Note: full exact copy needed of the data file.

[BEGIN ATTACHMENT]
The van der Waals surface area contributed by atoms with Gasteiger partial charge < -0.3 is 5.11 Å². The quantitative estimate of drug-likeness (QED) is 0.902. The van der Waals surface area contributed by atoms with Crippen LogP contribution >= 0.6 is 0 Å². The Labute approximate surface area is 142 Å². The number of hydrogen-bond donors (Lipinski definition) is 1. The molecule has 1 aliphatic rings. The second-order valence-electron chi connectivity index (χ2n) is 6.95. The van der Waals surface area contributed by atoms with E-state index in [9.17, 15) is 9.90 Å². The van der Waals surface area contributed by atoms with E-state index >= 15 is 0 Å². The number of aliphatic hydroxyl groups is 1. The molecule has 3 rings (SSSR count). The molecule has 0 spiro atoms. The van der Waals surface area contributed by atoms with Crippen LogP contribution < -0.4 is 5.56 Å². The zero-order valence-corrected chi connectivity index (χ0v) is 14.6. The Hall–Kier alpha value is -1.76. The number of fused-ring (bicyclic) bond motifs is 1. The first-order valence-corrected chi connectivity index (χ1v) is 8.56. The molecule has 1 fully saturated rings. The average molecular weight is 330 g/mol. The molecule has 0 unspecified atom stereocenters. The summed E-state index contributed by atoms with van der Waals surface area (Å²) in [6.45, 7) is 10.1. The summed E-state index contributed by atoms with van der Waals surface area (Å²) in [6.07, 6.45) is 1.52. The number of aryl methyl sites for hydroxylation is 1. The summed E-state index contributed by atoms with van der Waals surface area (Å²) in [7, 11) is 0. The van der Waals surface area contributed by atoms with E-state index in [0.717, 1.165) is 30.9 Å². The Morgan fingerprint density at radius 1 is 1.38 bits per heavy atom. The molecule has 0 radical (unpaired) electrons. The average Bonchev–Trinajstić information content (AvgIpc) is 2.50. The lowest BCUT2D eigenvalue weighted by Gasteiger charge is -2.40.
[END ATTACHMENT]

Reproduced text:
The van der Waals surface area contributed by atoms with Gasteiger partial charge < -0.3 is 5.11 Å². The quantitative estimate of drug-likeness (QED) is 0.902. The van der Waals surface area contributed by atoms with Crippen LogP contribution >= 0.6 is 0 Å². The Labute approximate surface area is 142 Å². The number of hydrogen-bond donors (Lipinski definition) is 1. The molecule has 1 aliphatic rings. The second-order valence-electron chi connectivity index (χ2n) is 6.95. The van der Waals surface area contributed by atoms with E-state index in [9.17, 15) is 9.90 Å². The van der Waals surface area contributed by atoms with E-state index >= 15 is 0 Å². The number of aliphatic hydroxyl groups is 1. The molecule has 3 rings (SSSR count). The molecule has 0 spiro atoms. The van der Waals surface area contributed by atoms with Crippen LogP contribution < -0.4 is 5.56 Å². The zero-order valence-corrected chi connectivity index (χ0v) is 14.6. The Hall–Kier alpha value is -1.76. The number of fused-ring (bicyclic) bond motifs is 1. The first-order valence-corrected chi connectivity index (χ1v) is 8.56. The molecule has 1 fully saturated rings. The average molecular weight is 330 g/mol. The molecule has 0 unspecified atom stereocenters. The summed E-state index contributed by atoms with van der Waals surface area (Å²) in [6.45, 7) is 10.1. The summed E-state index contributed by atoms with van der Waals surface area (Å²) in [6.07, 6.45) is 1.52. The number of aryl methyl sites for hydroxylation is 1. The summed E-state index contributed by atoms with van der Waals surface area (Å²) in [7, 11) is 0. The van der Waals surface area contributed by atoms with E-state index in [0.717, 1.165) is 30.9 Å². The Morgan fingerprint density at radius 1 is 1.38 bits per heavy atom. The molecule has 0 radical (unpaired) electrons. The average Bonchev–Trinajstić information content (AvgIpc) is 2.50. The lowest BCUT2D eigenvalue weighted by Gasteiger charge is -2.40.